The present water debate is politically motivated, Muriel Newman writes.
Fresh water is an election issue. The export of bottled water has become the focus of an emotional debate that is being relentlessly politicised and propagandised.
Commercial water bottlers have been demonised as exploitative — extracting vast amounts of our scarce natural water without payment and without adding any benefit to New Zealand.
The facts show otherwise.
According to the Minister for the Environment, New Zealand has plentiful fresh water supplies; an average of 2.3m of rain falls nationwide each year.
This equates to 145 million litres per person per year — seven times as much per person as Australia, 16 times as much as the US, and 70 times as much as the UK or China.
Of the 600 trillion litres or so of water that flows through New Zealand’s lakes, rivers and aquifers annually, only 11 trillion litres — about 2% — is extracted.
Of the water that is extracted, about six trillion litres is used for irrigation, two and a-half trillion for industry, two trillion for local authority supplies, and half a trillion for livestock.
There are more than 20,000 water permits on issue throughout the country.
Of those, 41 are for the bottling of fresh water, and 30 are for multiple purposes including water bottling.
Only 23 water bottling permits are said to be currently in use.
Last year, bottled water exports accounted for only nine million litres — 0.0001% of New Zealand’s total annual fresh water use.
While water is, of course, a major component of many other exports — each litre of wine exported is said to have used 200 litres in its production and each litre of milk, 250 litres of water — in comparison, it only takes a litre of water to produce a litre of bottled water for export.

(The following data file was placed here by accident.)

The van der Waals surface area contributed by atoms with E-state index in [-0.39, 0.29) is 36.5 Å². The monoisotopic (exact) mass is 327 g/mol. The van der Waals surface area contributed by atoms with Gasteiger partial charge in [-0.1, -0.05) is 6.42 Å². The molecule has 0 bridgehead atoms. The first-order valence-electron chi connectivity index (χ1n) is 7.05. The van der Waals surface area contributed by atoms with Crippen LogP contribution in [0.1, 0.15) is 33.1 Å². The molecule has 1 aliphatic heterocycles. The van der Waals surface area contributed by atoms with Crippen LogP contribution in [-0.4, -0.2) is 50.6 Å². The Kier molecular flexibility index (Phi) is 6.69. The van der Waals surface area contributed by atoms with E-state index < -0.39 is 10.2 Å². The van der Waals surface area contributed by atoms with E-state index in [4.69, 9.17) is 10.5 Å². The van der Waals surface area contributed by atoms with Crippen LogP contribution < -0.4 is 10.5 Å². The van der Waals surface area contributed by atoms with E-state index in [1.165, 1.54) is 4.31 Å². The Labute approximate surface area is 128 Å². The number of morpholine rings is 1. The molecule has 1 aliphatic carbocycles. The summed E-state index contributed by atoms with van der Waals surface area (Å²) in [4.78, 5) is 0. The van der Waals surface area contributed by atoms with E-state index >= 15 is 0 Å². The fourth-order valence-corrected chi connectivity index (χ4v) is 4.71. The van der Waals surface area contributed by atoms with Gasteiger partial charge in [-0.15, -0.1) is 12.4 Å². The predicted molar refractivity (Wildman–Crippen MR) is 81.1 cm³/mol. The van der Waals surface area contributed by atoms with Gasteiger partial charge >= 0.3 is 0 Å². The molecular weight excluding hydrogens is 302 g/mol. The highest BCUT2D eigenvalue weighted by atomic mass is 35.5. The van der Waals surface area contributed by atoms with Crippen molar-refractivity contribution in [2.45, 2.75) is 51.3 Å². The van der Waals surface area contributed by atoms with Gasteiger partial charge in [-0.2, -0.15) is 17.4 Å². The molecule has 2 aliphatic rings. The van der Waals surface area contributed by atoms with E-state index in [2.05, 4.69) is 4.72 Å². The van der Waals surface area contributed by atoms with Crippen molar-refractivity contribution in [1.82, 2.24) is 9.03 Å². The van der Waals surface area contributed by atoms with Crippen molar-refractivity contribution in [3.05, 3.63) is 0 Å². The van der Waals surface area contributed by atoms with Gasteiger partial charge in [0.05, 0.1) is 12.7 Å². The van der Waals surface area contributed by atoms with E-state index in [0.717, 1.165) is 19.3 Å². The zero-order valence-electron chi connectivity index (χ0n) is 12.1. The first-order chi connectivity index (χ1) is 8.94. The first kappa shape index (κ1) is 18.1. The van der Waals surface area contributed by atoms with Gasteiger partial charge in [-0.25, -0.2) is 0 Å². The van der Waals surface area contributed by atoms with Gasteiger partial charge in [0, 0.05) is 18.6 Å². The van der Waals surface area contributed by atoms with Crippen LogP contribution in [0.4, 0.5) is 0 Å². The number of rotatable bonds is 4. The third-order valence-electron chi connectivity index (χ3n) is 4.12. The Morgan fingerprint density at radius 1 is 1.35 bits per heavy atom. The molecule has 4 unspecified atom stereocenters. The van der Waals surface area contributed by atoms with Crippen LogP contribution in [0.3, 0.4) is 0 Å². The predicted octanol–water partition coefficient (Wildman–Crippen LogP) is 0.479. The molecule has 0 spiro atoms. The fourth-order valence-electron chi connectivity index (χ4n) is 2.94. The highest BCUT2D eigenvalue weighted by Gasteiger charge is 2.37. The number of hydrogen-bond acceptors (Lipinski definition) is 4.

Like any other business, water bottling companies also contribute to the economy through processing, packaging, transport, employment, rates and so on.
But none of that gets mentioned in this debate.
Since fresh water falls naturally as rain and snow and is essential for life, it is regarded in law as a public good resource that must be available to all.
Accordingly, under common law and statute, all New Zealand’s fresh water is vested in the Crown and cannot be privately owned.
That means while landowners may have rights to the beds and banks of the rivers, streams and lakes that lie on their properties, they don’t
own the water.
Water users can be charged for permits to take water, and councils can charge households and businesses for providing water — either through rates or by volume — with a fee that covers the cost of filtering, pumping, piping and treating the water supplies.
While the statutory responsibility for allocating and controlling fresh water rests with the Crown, that duty was passed to regional councils and unitary authorities through the 1991 Resource Management Act.
The reality is the present water debate is politically motivated.
New Zealanders are being manipulated by activist groups to introduce a tax on the commercial use of water — a move that suits Maori interests, since any charge on water will open the door to new taxpayer-funded Treaty settlements and water royalties in perpetuity.
At the heart of this debate is Maori rights to own and control of fresh water.
Former prime minister Helen Clark understood this only too well when, in 2006, iwi leaders, believing Labour was planning to introduce a charge on water, demanded a Treaty settlement.
They considered if a property right was being created, they had a claim to it under the Treaty of Waitangi — similar to the situation in 1986, when fishing quotas created property rights and they received a $170million fisheries settlement.